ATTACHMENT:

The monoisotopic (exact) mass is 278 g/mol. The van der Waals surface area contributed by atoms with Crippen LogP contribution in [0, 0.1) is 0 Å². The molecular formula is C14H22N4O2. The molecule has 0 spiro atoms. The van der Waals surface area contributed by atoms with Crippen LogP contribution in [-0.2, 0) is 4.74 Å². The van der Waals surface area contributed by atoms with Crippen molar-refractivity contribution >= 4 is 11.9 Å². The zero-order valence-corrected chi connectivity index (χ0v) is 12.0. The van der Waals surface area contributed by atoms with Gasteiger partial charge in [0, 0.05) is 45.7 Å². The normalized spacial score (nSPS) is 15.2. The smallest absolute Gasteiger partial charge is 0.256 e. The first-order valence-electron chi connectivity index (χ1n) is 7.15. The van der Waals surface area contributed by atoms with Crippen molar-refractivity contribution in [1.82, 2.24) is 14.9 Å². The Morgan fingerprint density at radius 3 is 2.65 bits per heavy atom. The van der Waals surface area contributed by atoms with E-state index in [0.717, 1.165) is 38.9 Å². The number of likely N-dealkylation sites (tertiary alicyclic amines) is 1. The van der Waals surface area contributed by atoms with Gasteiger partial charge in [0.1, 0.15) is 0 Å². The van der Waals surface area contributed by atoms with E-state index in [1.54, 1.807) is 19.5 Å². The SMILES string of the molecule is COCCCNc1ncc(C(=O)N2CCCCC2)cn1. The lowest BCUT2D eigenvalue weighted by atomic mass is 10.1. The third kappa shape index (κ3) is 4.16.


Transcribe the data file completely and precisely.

The monoisotopic (exact) mass is 278 g/mol. The van der Waals surface area contributed by atoms with Crippen LogP contribution in [0, 0.1) is 0 Å². The molecular formula is C14H22N4O2. The molecule has 0 spiro atoms. The van der Waals surface area contributed by atoms with Crippen LogP contribution in [-0.2, 0) is 4.74 Å². The van der Waals surface area contributed by atoms with Crippen molar-refractivity contribution >= 4 is 11.9 Å². The zero-order valence-corrected chi connectivity index (χ0v) is 12.0. The van der Waals surface area contributed by atoms with Gasteiger partial charge in [0, 0.05) is 45.7 Å². The normalized spacial score (nSPS) is 15.2. The smallest absolute Gasteiger partial charge is 0.256 e. The first-order valence-electron chi connectivity index (χ1n) is 7.15. The van der Waals surface area contributed by atoms with Crippen molar-refractivity contribution in [1.82, 2.24) is 14.9 Å². The Morgan fingerprint density at radius 3 is 2.65 bits per heavy atom. The van der Waals surface area contributed by atoms with E-state index in [0.717, 1.165) is 38.9 Å². The number of likely N-dealkylation sites (tertiary alicyclic amines) is 1. The van der Waals surface area contributed by atoms with Gasteiger partial charge in [0.1, 0.15) is 0 Å². The van der Waals surface area contributed by atoms with E-state index in [1.54, 1.807) is 19.5 Å². The SMILES string of the molecule is COCCCNc1ncc(C(=O)N2CCCCC2)cn1. The lowest BCUT2D eigenvalue weighted by atomic mass is 10.1. The third kappa shape index (κ3) is 4.16.